The New York City Council’s unionized legislative staffers are pushing back against the Council’s plan to end the option of hybrid work by the end of October.
In a petition with more than 200 signatures sent to Council Speaker Adrienne Adams Wednesday, Council employees demanded she keep a hybrid work option for all employees and immediately bargain with them over the change.
“The council can’t afford the brain drain and high vacancy rates plaguing other parts of city government where remote work has been eliminated,” the petition reads. “Remote work is a noneconomic offering to staff that increases employee retention and well-being, and establishes a more accessible workplace.”
While a vast majority of the city’s private-sector employers allow office workers to split time between remote and in-person work, Mayor Eric Adams has insisted on a mandatory, full-time in-person policy for workers at city agencies.
The policy has been blamed for unusually high attrition rates across many parts of city government, from the Departments of Housing Preservation and Development, Transportation, and Sanitation, to the Civilian Complaint Review Board.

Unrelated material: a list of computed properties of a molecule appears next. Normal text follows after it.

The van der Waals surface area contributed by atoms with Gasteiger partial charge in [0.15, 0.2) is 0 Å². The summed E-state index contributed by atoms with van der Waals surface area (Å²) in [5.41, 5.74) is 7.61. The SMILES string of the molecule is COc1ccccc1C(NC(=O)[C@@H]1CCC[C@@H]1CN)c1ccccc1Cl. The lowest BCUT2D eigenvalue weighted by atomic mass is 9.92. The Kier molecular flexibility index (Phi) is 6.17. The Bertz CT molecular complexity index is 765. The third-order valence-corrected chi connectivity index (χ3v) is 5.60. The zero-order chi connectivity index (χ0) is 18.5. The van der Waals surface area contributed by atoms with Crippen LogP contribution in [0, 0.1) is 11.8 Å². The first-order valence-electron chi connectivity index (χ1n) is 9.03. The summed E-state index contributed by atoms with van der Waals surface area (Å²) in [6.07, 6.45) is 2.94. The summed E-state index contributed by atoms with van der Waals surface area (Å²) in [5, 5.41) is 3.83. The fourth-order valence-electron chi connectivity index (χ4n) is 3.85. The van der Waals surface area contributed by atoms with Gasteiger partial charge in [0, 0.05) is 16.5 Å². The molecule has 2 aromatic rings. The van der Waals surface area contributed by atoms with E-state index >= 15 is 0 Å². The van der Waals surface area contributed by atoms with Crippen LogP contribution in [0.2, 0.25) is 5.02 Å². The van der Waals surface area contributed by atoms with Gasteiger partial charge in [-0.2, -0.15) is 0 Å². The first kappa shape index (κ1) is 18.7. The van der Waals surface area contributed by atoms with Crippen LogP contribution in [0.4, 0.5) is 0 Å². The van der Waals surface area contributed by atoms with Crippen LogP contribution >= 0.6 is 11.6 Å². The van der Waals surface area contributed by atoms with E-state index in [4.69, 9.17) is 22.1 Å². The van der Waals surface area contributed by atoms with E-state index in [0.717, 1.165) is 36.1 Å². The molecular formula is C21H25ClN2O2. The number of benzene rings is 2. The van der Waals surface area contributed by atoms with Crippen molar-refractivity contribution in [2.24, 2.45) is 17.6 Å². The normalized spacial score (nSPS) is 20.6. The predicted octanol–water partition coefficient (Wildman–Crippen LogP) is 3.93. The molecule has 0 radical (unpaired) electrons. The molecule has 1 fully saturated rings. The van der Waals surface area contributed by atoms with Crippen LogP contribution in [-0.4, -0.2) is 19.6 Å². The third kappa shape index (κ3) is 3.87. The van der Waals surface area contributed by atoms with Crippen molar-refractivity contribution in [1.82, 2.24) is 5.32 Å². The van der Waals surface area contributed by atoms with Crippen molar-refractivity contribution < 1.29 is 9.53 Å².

Last month, leadership in the council announced it would be following the mayor's lead, to the chagrin of council staffers, said Daniel Kroop, president of the Association of Legislative Employees.
“There’s been no explanation as to why the council should follow the same mistaken path that the mayor has led city agencies down, which councilmembers have publicly acknowledged is hurting agency retention and performance,” Kroop said.
Legislative aides formed a union last year and are currently ramping up to negotiate their first contract, City and State reported.
“The essential public servants of the City Council’s central staff are our engine, and returning to full-time in-person schedules is intended to help the Council and Council Members best serve this City,” said Breeana Mulligan, a Council spokesperson, adding individual members could decide to keep hybrid work schedules or not. “We believe this puts the Council in the strongest position to serve all New Yorkers.”
This story has been updated to include comment from a City Council spokesperson.